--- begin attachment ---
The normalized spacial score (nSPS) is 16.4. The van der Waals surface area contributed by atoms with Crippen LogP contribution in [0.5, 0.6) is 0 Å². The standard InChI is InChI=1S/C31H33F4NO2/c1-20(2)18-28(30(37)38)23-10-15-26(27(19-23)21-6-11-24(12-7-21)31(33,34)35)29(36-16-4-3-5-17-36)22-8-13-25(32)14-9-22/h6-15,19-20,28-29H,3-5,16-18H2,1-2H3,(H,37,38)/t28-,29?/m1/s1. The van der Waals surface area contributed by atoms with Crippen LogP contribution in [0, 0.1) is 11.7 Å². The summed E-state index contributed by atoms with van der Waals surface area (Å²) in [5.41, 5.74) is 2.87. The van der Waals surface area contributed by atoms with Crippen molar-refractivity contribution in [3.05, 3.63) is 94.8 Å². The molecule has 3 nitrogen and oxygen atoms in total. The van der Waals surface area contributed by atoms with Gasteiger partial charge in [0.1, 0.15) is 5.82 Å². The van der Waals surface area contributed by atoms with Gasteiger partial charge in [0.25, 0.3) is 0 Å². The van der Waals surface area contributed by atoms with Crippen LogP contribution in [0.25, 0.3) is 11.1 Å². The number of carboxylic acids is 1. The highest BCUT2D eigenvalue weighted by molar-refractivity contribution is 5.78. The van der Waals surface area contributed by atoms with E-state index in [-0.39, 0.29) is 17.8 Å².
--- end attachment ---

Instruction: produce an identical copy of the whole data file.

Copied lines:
The normalized spacial score (nSPS) is 16.4. The van der Waals surface area contributed by atoms with Crippen LogP contribution in [0.5, 0.6) is 0 Å². The standard InChI is InChI=1S/C31H33F4NO2/c1-20(2)18-28(30(37)38)23-10-15-26(27(19-23)21-6-11-24(12-7-21)31(33,34)35)29(36-16-4-3-5-17-36)22-8-13-25(32)14-9-22/h6-15,19-20,28-29H,3-5,16-18H2,1-2H3,(H,37,38)/t28-,29?/m1/s1. The van der Waals surface area contributed by atoms with Crippen LogP contribution in [0, 0.1) is 11.7 Å². The summed E-state index contributed by atoms with van der Waals surface area (Å²) in [5.41, 5.74) is 2.87. The van der Waals surface area contributed by atoms with Crippen molar-refractivity contribution in [3.05, 3.63) is 94.8 Å². The molecule has 3 nitrogen and oxygen atoms in total. The van der Waals surface area contributed by atoms with Gasteiger partial charge in [0.1, 0.15) is 5.82 Å². The van der Waals surface area contributed by atoms with Gasteiger partial charge in [0.25, 0.3) is 0 Å². The van der Waals surface area contributed by atoms with Crippen LogP contribution in [0.25, 0.3) is 11.1 Å². The number of carboxylic acids is 1. The highest BCUT2D eigenvalue weighted by molar-refractivity contribution is 5.78. The van der Waals surface area contributed by atoms with E-state index in [-0.39, 0.29) is 17.8 Å².